Literary mysteries: The best-selling books of all time

Some of the bestselling books of all time
From "Don Quixote" to "Harry Potter": epics and fantasy stories rule the bestsellers list.
Courtesy of publishers

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This week's question: What are the best-selling books of all time?

Harper Lee's "Go Set a Watchman" has been flying off the shelves, and Harper Collins announced that more than 1.1 million copies sold in just the first week. While that might have set a one-day sales record for retailers, the book still has a long way to go to crack the all-time bestsellers list.

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At the top of the list, unsurprisingly, is the Bible. The Guinness Book of World Records estimates that more than 5 billion copies of the Bible have been printed.

Other religious texts are also high on the list: the Quran with 800 million copies, the Book of Mormon with 120 million. China's "Quotations from Chairman Mao Zedong" has several hundred million copies in print, as well.

There's no definitive reporting system for book sales, so these numbers come from historical records and a variety of other sources. When you look past the religious and political texts, however, you find history's best-selling literature.

Fiction bestsellers

"Don Quixote" by Miguel de Cervantes — "Don Quixote" had a head start: The Spanish novel was published in 1605. Exact numbers are fuzzy, due to time and the novel's many translations, but some figure it could be as high as 500 million copies.

"A Tale of Two Cities" by Charles Dickens — Dickens has a healthy lead with his 1859 novel. Again, no exact numbers exist, but some estimates say the book has sold more than 200 million copies. Being on hundreds of high school reading lists probably helps.

"The Lord of the Rings" by J.R.R. Tolkien — Counting gets tricky with Tolkien's trilogy, but The Toronto Star estimated that 150 million complete sets of the trilogy — either published in three volumes or as a single book — have been sold. (Half of those sales came after the movies were released.) If you add on the roughly 140 million copies of "The Hobbit" that have sold, Tolkien's pushing 300 million books in print.

"The Little Prince" by Antoine de Saint-Exupery — This is the little children's book that could. The French phenomenon from 1943 has reportedly sold 140 million copies in 260 different languages. Saint-Exupery, however, never lived to see his book's wild success. His plane disappeared and he was presumed dead just after the first edition was released.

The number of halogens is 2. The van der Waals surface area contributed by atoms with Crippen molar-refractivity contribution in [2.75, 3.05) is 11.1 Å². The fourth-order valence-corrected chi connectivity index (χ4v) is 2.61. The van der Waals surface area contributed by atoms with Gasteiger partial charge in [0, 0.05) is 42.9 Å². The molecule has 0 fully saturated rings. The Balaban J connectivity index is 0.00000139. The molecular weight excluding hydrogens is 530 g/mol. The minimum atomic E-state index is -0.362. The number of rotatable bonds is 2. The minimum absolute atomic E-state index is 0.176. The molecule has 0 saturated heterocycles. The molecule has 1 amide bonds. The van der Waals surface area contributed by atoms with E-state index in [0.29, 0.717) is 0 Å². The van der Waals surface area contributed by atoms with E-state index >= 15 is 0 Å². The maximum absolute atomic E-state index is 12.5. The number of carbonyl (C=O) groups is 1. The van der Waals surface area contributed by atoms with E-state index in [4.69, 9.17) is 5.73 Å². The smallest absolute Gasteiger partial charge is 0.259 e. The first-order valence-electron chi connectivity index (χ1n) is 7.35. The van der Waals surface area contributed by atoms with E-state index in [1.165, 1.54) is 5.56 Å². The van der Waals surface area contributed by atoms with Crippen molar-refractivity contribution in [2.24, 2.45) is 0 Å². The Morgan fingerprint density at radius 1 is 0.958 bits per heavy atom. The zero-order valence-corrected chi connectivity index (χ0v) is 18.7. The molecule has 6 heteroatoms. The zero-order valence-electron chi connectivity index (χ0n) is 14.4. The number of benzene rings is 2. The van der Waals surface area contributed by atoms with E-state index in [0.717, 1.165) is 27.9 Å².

"Harry Potter and the Sorcerer's Stone" by J.K. Rowling — Who's surprised to see Harry on this list? The first book in Rowling's fantasy series was published in 1997 and has sold more than 107 million copies to date. If you total up sales of all seven books in the series, J.K. Rowling clocks in at a cool 440 million copies.

"And Then There Were None" by Agatha Christie — After her death in 1976, Christie's estate claimed that the mystery writer had sold more than 4 billion copies of her books, putting her "behind only Shakespeare and The Bible." The Guinness Book of World Records put it at a more modest 2 billion copies, among which "And Then There Were None" was the bestseller.

That's just a taste of the books that have cracked the 100 million club.

Books that have sold 50 million copies or more include "The Da Vinci Code" by Dan Brown, "Catcher in the Rye" by J.D. Salinger and "Anne of Green Gables" by L.M. Montgomery. It's a mix of recent thrillers, high school favorites and childhood classics.

There are also some wild cards, like "She: A History of Adventure" by H. Rider Haggard, a once-popular adventure author who has largely slipped into obscurity. The tearjerker "The Bridges of Madison County" by Robert James Waller has sold more than 50 million copies, as has Vladimir Nabokov's "Lolita."

The rise of e-books may change the sales record landscape as people download books instantly rather than trek to a bookstore. E-books played a big role in "Go Set a Watchman" shattering the one-day sales record for Barnes & Noble, a record that had been previously held by Dan Brown's "The Lost Symbol."

Still, "Watchman" has work to do. It will have to sell roughly 39 million more copies to catch up with Harper Lee's classic, "To Kill a Mockingbird."

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